The Ontario Energy Board has confirmed a penalty charge imposed on an Ontario gas distributor, Natural Resource Gas Limited. The OEB’s decision was issued on January 14, 2016 in a combined proceeding held under Board docket numbers EB-2014-0053, EB-2014-0361 and EB-2015-0044.
NRG is a direct purchase customer of Union Gas Limited and, at the winter checkpoint during the unusually cold winter of 2013-2014, NRG failed to balance the gas that it brings to Union’s system with the amount of gas that it actually takes from Union’s system. In common with other direct purchase customers, NRG was charged a penalty by Union for failure to balance at the winter checkpoint. Union recognized that, due to the cold weather during the 2013-2014 winter and the resulting high gas prices, the penalty charges for direct purchase customers that breached their contracts were very high. Union sought and obtained approval from the OEB to reduce the penalty from the highest daily spot price at Dawn in February to the second highest daily spot price at Dawn in February.
Despite the reduction approved by the Board, NRG objected to the reduced penalty amount on the ground that, as a gas distributor, it should be treated differently from other non-compliant direct purchase customers. The OEB accepted that there are differences between NRG, as a distributor, and Union’s other (non-utility) direct purchase customers. All the same, though, the OEB said that NRG chose to be a direct purchase customer and that, as such, NRG has a number of responsibilities, including the responsibility to meet its balancing obligations.
The OEB found that the characteristics of NRG as a direct purchase customer are not relevant to the intent of the “penalty regime,” which is to encourage compliance with contractual obligations to protect Union’s system for the benefit of all customers, and that the reduced penalty charge must apply to NRG as it does to all of Union’s other non-compliant direct purchase customers.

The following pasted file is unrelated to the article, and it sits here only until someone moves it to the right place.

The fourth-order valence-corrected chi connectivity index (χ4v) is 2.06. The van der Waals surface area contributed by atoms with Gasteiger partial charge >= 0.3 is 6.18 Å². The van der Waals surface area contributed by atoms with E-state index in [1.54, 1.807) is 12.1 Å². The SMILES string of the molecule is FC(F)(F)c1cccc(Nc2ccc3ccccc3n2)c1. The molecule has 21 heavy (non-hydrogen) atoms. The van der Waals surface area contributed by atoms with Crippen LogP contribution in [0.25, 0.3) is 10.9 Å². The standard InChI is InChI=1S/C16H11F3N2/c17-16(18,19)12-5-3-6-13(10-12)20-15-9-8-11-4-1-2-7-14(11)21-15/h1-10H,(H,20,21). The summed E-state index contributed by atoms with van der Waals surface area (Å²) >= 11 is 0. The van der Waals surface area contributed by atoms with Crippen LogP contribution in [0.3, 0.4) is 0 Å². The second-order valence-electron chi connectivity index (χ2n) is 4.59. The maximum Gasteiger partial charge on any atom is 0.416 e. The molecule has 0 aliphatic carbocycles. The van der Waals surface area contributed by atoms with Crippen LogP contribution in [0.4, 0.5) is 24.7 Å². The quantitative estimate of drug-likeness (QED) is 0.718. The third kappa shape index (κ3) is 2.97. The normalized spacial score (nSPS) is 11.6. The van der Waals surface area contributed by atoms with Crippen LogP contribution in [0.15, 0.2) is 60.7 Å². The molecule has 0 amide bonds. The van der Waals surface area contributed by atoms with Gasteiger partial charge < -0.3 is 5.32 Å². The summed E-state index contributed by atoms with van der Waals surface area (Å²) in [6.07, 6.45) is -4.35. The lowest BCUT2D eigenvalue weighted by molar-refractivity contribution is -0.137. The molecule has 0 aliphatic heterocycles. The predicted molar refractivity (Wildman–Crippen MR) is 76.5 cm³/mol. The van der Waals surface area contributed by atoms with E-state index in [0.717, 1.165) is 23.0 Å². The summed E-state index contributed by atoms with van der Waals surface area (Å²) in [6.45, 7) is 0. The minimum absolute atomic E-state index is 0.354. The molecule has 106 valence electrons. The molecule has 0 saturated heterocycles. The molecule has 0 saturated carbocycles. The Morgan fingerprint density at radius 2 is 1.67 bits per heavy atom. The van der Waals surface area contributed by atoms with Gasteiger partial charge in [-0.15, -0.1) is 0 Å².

NRG also argued that, as it does not earn any profit from the sale of the natural gas commodity, the penalty costs should be passed through to its ratepayers. The OEB concluded that NRG did not act in a prudent manner to rectify the imbalance in its banked gas account with Union and that any costs of a distributor not incurred in a prudent manner are subject to potential disallowance, irrespective of whether the costs generate profits for the utility.
Thus, the NRG decision indicates that, even though the OEB does not allow the shareholder of a gas distributor to earn any return or profit on the sale of the gas commodity to customers, the shareholder can be held responsible for costs of managing gas supply for customers that are not incurred prudently. Because the penalty amount that NRG’s shareholder must pay is significant relative to NRG’s annual shareholder returns, the Board designed a “payment plan” taking into account NRG’s ability to pay the charges from the proceeds of its regulated business.